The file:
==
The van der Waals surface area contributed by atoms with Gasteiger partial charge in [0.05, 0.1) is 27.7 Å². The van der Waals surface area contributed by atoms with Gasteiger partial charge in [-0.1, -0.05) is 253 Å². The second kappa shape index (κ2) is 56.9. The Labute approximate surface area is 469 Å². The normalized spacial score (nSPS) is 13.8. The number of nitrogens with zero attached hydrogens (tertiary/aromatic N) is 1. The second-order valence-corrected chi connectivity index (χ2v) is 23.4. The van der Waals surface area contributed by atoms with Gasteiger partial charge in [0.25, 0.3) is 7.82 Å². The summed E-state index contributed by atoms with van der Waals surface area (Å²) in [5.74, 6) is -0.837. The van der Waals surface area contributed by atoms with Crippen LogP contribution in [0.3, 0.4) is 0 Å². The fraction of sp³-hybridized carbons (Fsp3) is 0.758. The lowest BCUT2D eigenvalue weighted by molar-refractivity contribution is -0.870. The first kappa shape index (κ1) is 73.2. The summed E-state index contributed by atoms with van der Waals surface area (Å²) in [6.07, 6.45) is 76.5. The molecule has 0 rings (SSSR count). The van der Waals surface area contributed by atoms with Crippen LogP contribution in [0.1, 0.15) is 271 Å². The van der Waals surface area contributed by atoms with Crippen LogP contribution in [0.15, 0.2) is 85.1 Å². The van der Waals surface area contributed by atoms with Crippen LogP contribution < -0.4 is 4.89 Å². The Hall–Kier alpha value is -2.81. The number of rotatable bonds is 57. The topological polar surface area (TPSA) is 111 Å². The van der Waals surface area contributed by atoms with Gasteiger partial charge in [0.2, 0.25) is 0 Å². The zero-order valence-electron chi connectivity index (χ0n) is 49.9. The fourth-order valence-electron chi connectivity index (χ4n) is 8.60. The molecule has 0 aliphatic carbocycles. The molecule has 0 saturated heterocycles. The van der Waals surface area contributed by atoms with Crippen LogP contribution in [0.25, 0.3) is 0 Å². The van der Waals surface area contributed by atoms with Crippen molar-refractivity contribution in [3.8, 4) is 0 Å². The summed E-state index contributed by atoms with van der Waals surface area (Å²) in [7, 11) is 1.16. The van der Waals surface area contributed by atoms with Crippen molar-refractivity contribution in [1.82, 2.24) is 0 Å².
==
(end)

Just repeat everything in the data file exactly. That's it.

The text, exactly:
The van der Waals surface area contributed by atoms with Gasteiger partial charge in [0.05, 0.1) is 27.7 Å². The van der Waals surface area contributed by atoms with Gasteiger partial charge in [-0.1, -0.05) is 253 Å². The second kappa shape index (κ2) is 56.9. The Labute approximate surface area is 469 Å². The normalized spacial score (nSPS) is 13.8. The number of nitrogens with zero attached hydrogens (tertiary/aromatic N) is 1. The second-order valence-corrected chi connectivity index (χ2v) is 23.4. The van der Waals surface area contributed by atoms with Gasteiger partial charge in [0.25, 0.3) is 7.82 Å². The summed E-state index contributed by atoms with van der Waals surface area (Å²) in [5.74, 6) is -0.837. The van der Waals surface area contributed by atoms with Crippen LogP contribution in [0.3, 0.4) is 0 Å². The fraction of sp³-hybridized carbons (Fsp3) is 0.758. The lowest BCUT2D eigenvalue weighted by molar-refractivity contribution is -0.870. The first kappa shape index (κ1) is 73.2. The summed E-state index contributed by atoms with van der Waals surface area (Å²) in [6.07, 6.45) is 76.5. The molecule has 0 rings (SSSR count). The van der Waals surface area contributed by atoms with Crippen LogP contribution in [0.1, 0.15) is 271 Å². The van der Waals surface area contributed by atoms with Crippen LogP contribution in [0.15, 0.2) is 85.1 Å². The van der Waals surface area contributed by atoms with Crippen LogP contribution < -0.4 is 4.89 Å². The Hall–Kier alpha value is -2.81. The number of rotatable bonds is 57. The topological polar surface area (TPSA) is 111 Å². The van der Waals surface area contributed by atoms with Gasteiger partial charge in [0.2, 0.25) is 0 Å². The zero-order valence-electron chi connectivity index (χ0n) is 49.9. The fourth-order valence-electron chi connectivity index (χ4n) is 8.60. The molecule has 0 aliphatic carbocycles. The molecule has 0 saturated heterocycles. The van der Waals surface area contributed by atoms with Crippen LogP contribution in [0.25, 0.3) is 0 Å². The van der Waals surface area contributed by atoms with Crippen molar-refractivity contribution in [3.8, 4) is 0 Å². The summed E-state index contributed by atoms with van der Waals surface area (Å²) in [7, 11) is 1.16. The van der Waals surface area contributed by atoms with Crippen molar-refractivity contribution in [1.82, 2.24) is 0 Å².